New Delhi: Leading negotiating nations are closer than ever before to concluding successfully the arduous Doha round of world trade talks, commerce minister Kamal Nath said on 30 October 2007.
The United States and the European Union are calling on developing countries to open up their markets for manufacturers by cutting import tariffs in return for cuts by rich countries to trade-distorting subsidies and tariffs on farm goods.
“We are closer than ever before in closing the Doha round. We are at the last mile. If this is won, we are almost there,” Kamal Nath said at a global business conference organised by Fortune magazine in New Delhi.
The Doha round was launched six years ago to boost the global economy and help poor countries export more.
Brazilian President Luiz Inacio Lula da Silva said recently the talks could result in a deal by the end of the year despite remaining obstacles.
World Trade Organization director-general Pascal Lamy has said a deal is within reach if countries could grab it because negotiators have made significant progress on technical issues since September.
Lamy added that world leaders, from US President George W. Bush and the European Commission to Lula and Indian Prime Minister Manmohan Singh, seemed sincerely interested in reaching a deal.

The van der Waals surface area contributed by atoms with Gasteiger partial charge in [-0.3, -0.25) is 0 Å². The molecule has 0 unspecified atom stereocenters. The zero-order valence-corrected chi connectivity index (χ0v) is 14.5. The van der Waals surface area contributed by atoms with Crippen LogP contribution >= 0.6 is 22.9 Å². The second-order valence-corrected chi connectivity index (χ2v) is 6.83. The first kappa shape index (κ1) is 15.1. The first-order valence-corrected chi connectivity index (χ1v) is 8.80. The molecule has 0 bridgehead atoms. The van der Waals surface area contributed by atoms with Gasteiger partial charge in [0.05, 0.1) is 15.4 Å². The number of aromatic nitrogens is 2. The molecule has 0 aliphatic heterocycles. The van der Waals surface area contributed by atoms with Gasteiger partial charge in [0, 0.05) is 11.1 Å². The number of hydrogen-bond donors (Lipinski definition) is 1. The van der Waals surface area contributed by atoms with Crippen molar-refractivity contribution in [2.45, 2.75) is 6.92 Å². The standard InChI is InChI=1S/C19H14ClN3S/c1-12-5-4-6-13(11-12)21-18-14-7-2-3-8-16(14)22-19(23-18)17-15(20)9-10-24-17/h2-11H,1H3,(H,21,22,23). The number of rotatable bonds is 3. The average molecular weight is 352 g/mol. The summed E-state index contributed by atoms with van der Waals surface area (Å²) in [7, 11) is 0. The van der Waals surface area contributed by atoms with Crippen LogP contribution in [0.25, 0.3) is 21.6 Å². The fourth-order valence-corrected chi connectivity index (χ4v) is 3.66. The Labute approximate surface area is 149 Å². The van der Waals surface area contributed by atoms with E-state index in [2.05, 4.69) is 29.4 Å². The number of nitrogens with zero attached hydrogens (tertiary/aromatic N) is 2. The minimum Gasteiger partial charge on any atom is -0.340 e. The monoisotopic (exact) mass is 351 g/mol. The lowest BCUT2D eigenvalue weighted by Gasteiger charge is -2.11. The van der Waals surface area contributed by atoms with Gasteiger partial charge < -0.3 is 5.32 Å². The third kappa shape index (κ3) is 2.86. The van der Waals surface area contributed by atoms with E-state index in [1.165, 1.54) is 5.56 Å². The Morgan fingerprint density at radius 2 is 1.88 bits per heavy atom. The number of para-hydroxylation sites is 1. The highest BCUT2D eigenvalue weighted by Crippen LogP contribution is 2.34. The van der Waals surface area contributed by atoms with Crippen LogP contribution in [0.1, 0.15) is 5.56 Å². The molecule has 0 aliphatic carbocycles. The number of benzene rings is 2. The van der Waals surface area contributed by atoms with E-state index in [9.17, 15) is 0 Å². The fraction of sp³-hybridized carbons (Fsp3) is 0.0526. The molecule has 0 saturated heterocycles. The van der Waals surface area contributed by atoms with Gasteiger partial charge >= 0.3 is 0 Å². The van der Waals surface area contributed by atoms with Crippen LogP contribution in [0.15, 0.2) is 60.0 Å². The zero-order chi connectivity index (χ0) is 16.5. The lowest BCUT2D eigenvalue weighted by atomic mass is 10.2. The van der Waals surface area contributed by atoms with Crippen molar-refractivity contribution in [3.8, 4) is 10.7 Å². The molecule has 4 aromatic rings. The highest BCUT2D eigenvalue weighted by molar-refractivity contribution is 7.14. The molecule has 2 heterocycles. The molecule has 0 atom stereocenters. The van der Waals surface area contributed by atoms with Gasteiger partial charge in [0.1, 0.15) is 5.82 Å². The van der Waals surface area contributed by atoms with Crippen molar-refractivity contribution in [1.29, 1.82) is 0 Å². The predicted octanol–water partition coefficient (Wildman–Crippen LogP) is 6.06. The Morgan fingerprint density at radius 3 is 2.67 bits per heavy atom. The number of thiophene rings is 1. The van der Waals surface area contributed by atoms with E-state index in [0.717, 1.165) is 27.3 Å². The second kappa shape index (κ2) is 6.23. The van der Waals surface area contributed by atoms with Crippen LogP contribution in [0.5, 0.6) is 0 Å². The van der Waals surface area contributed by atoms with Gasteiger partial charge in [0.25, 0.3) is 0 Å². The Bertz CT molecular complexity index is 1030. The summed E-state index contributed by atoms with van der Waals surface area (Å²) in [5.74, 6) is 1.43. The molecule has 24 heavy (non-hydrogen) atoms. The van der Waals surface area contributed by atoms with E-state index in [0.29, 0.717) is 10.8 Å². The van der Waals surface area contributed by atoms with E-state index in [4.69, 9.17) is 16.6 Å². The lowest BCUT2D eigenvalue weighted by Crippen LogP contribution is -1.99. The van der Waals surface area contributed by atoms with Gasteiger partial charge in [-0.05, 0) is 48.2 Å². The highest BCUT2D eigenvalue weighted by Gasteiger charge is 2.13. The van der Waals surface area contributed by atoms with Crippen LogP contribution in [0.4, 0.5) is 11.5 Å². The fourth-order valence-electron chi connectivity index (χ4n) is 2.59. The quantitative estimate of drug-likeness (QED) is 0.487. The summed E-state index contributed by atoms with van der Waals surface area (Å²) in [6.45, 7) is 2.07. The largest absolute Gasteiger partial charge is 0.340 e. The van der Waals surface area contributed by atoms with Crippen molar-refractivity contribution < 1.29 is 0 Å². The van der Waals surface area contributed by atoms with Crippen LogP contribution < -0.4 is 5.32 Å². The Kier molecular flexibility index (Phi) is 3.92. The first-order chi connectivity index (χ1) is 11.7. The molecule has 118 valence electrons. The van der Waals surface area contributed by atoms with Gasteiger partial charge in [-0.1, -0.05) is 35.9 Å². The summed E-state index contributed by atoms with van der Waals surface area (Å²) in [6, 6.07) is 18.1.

Developing countries say proposals currently on the table are not in the spirit of the Doha round’s development mandate because they require poor countries to cut their industrial tariffs by more than rich countries would do.
Some are also concerned that opening up food markets could hurt the livelihoods of millions of subsistence farmers.
Nath warned that India would not be able to exercise flexibility in other areas if the concerns of its 650 million farmers were not taken on board.
“I hope in the next two months, there will be some convergence,” he said.
Finance minister Palaniappan Chidambaram said earlier at the conference that a rise in protectionist sentiment in some advanced countries was a matter of concern.
“We have gained immensely through the globalization of trade. In recent years, our exports have grown an average 20% a year. Yet there are some aspects that worry us,” Chidambaram said.
“Firstly, the rise of protectionist tendencies in some advanced economies and secondly, even as we find tariff barriers being reduced, we also find new non-tariff barriers are erected,” he said.